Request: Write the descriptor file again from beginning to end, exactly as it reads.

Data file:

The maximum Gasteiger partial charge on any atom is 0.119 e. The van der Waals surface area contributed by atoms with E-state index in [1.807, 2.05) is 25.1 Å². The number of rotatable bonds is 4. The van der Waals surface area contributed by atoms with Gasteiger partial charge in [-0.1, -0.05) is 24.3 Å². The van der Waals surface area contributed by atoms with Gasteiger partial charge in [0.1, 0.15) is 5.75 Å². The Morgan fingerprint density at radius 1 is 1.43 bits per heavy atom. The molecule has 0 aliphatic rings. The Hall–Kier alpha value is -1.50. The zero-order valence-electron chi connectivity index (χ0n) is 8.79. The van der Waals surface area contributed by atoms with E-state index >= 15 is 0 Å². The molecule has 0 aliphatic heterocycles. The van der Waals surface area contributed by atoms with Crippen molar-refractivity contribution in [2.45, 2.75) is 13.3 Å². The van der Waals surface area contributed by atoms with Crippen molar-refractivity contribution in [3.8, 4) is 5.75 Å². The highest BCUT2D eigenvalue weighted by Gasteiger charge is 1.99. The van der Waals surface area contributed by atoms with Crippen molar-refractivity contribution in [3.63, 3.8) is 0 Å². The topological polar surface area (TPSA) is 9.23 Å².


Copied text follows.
The maximum Gasteiger partial charge on any atom is 0.119 e. The van der Waals surface area contributed by atoms with E-state index in [1.807, 2.05) is 25.1 Å². The number of rotatable bonds is 4. The van der Waals surface area contributed by atoms with Gasteiger partial charge in [-0.1, -0.05) is 24.3 Å². The van der Waals surface area contributed by atoms with Gasteiger partial charge in [0.1, 0.15) is 5.75 Å². The Morgan fingerprint density at radius 1 is 1.43 bits per heavy atom. The molecule has 0 aliphatic rings. The Hall–Kier alpha value is -1.50. The zero-order valence-electron chi connectivity index (χ0n) is 8.79. The van der Waals surface area contributed by atoms with E-state index >= 15 is 0 Å². The molecule has 0 aliphatic heterocycles. The van der Waals surface area contributed by atoms with Crippen molar-refractivity contribution in [2.45, 2.75) is 13.3 Å². The van der Waals surface area contributed by atoms with Crippen molar-refractivity contribution in [3.8, 4) is 5.75 Å². The highest BCUT2D eigenvalue weighted by Gasteiger charge is 1.99. The van der Waals surface area contributed by atoms with Crippen molar-refractivity contribution in [3.63, 3.8) is 0 Å². The topological polar surface area (TPSA) is 9.23 Å².